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Velocity-Driven Versus Commitment-Driven Sprint Planning

| by Savita Pahuja Follow 3 Followers on Nov 13, 2014. Estimated reading time: 2 minutes |

There are different opinions for conducting sprint planning. Long debate is happening between velocity driven sprint planning and commitment driven sprint planning. Mike Cohn, founder of Mountain Goat Software, shared his views in his recent blog on Why I Prefer Commitment-Driven Sprint Planning.

Mike described both the approaches in his blog. Velocity-driven sprint planning is based on the premise that the amount of work a team does in current sprint is roughly equal to what they’ve done in prior sprints. 

The steps in velocity-driven sprint planning are as follows:

  • Determine the team’s historical average velocity.
  • Select a number of product backlog items equal to that velocity.

In commitment-driven sprint planning, a team commits to one product backlog item at a time by roughly identifying and estimating the tasks that will be involved, and stopping when they feel the sprint is full. As per Mike:

Because “commitment” is often mistaken as “guarantee,” this approach is becoming more commonly referred to as capacity-based sprint planning.

Mike says that there is no need to deep dive into all the tasks corresponding to one user story at the time of planning.

Do not ask or expect a team to think of every task that will be done during the sprint. Not only is that impossible, it is also unnecessary.

Teams should think of enough of the tasks that they feel they have thought through the work—but it is important to realize that thinking through the work is the real goal of this meeting. Identifying tasks and hours is secondary.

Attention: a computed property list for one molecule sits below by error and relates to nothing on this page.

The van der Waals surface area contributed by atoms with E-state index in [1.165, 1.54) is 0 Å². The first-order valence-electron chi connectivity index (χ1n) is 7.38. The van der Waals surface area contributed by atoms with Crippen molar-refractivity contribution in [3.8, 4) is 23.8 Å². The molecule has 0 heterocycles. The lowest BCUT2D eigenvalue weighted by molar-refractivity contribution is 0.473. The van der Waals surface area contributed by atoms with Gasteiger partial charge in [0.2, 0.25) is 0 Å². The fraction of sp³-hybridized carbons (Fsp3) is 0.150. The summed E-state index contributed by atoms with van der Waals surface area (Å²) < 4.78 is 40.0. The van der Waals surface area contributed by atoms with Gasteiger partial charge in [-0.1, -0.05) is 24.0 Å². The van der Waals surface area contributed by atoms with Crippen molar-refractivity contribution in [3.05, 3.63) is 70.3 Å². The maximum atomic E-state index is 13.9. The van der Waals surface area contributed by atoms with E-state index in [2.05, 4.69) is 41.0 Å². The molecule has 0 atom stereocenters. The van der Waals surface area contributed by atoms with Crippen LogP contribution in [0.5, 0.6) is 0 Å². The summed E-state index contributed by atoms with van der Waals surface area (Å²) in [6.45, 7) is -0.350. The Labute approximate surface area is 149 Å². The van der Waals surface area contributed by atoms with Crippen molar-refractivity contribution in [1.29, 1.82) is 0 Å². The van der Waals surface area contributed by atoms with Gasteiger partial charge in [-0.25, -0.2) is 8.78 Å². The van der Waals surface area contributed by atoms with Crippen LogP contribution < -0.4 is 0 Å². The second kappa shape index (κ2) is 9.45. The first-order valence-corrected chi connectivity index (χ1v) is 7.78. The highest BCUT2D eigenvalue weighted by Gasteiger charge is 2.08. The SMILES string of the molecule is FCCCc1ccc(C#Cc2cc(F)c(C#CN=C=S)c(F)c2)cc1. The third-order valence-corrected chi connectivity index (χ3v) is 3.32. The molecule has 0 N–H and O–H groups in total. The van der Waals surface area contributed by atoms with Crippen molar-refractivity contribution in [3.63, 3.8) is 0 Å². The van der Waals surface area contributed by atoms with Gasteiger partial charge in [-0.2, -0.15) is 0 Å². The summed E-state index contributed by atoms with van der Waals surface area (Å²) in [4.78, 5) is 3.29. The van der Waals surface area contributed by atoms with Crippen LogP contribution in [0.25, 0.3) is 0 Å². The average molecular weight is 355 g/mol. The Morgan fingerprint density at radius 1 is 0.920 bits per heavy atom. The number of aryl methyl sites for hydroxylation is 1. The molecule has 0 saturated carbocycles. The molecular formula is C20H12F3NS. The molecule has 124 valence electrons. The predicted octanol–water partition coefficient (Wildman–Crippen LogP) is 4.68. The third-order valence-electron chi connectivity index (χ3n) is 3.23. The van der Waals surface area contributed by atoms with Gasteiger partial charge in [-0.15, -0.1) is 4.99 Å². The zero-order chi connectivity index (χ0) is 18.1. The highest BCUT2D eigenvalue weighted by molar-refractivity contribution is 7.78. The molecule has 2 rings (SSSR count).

Mike says that he prefers commitment driven sprint planning because of the following reasons:

  • Velocity is variable so good for long term planning.
  • Anchoring, tendency for an estimate to be unduly influenced by earlier information.

If you are already doing velocity-driven sprint planning and it’s working for you, don’t switch. However, if your team is new to Scrum or if your team is experiencing some of the issues, then I recommend using commitment-driven sprint planning.

Capacity driven planning yields better results for new teams who have not run a sprint together before, because the empirical evidence of task estimation is stronger and usually based on something everyone in the team has done. 

Thomas Henson, shared his views on Diqus as:

I would agree with your assessment. The key is the tendency for teams to become in keeping the same number of story points per sprint. Commitment-driven allows for the team to challenge themselves. The second point is commitment-driven allows your team to self manage their workloads, and a key of Scrum is for team to be self organizing.

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